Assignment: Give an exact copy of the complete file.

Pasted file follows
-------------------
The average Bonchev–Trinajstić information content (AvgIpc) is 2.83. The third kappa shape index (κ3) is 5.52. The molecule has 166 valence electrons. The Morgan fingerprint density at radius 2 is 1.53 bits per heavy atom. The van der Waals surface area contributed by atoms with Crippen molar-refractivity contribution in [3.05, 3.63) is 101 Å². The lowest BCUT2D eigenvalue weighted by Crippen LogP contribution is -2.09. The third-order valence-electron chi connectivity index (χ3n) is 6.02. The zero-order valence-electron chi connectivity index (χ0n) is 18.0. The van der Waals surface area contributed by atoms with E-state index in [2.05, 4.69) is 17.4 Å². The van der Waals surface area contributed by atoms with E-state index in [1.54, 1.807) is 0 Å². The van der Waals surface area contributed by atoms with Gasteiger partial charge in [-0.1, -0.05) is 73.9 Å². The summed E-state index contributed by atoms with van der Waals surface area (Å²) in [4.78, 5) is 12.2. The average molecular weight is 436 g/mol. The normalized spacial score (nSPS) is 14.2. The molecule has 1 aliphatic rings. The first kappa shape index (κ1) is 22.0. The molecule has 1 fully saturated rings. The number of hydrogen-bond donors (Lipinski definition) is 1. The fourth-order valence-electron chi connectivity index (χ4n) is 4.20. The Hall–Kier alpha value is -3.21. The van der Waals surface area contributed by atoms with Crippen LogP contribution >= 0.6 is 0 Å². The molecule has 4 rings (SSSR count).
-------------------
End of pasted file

The average Bonchev–Trinajstić information content (AvgIpc) is 2.83. The third kappa shape index (κ3) is 5.52. The molecule has 166 valence electrons. The Morgan fingerprint density at radius 2 is 1.53 bits per heavy atom. The van der Waals surface area contributed by atoms with Crippen molar-refractivity contribution in [3.05, 3.63) is 101 Å². The lowest BCUT2D eigenvalue weighted by Crippen LogP contribution is -2.09. The third-order valence-electron chi connectivity index (χ3n) is 6.02. The zero-order valence-electron chi connectivity index (χ0n) is 18.0. The van der Waals surface area contributed by atoms with E-state index in [2.05, 4.69) is 17.4 Å². The van der Waals surface area contributed by atoms with E-state index in [1.54, 1.807) is 0 Å². The van der Waals surface area contributed by atoms with Gasteiger partial charge in [-0.1, -0.05) is 73.9 Å². The summed E-state index contributed by atoms with van der Waals surface area (Å²) in [4.78, 5) is 12.2. The average molecular weight is 436 g/mol. The normalized spacial score (nSPS) is 14.2. The molecule has 1 aliphatic rings. The first kappa shape index (κ1) is 22.0. The molecule has 1 fully saturated rings. The number of hydrogen-bond donors (Lipinski definition) is 1. The fourth-order valence-electron chi connectivity index (χ4n) is 4.20. The Hall–Kier alpha value is -3.21. The van der Waals surface area contributed by atoms with Crippen LogP contribution >= 0.6 is 0 Å². The molecule has 4 rings (SSSR count).